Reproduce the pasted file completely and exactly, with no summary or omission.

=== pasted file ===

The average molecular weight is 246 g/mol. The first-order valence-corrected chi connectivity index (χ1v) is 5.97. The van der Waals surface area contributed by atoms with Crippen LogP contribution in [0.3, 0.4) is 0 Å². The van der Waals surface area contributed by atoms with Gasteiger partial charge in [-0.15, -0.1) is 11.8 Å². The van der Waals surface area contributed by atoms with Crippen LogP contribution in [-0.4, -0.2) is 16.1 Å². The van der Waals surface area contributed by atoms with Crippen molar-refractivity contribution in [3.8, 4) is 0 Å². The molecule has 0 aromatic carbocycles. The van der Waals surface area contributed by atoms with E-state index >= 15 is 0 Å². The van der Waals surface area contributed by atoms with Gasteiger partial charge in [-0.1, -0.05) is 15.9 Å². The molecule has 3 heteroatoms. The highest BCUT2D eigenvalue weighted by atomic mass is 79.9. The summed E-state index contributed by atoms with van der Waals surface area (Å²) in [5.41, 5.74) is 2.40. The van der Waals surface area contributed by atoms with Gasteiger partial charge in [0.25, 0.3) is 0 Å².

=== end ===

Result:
The average molecular weight is 246 g/mol. The first-order valence-corrected chi connectivity index (χ1v) is 5.97. The van der Waals surface area contributed by atoms with Crippen LogP contribution in [0.3, 0.4) is 0 Å². The van der Waals surface area contributed by atoms with Gasteiger partial charge in [-0.15, -0.1) is 11.8 Å². The van der Waals surface area contributed by atoms with Crippen LogP contribution in [-0.4, -0.2) is 16.1 Å². The van der Waals surface area contributed by atoms with Crippen molar-refractivity contribution in [3.8, 4) is 0 Å². The molecule has 0 aromatic carbocycles. The van der Waals surface area contributed by atoms with E-state index >= 15 is 0 Å². The van der Waals surface area contributed by atoms with Gasteiger partial charge in [-0.1, -0.05) is 15.9 Å². The molecule has 3 heteroatoms. The highest BCUT2D eigenvalue weighted by atomic mass is 79.9. The summed E-state index contributed by atoms with van der Waals surface area (Å²) in [5.41, 5.74) is 2.40. The van der Waals surface area contributed by atoms with Gasteiger partial charge in [0.25, 0.3) is 0 Å².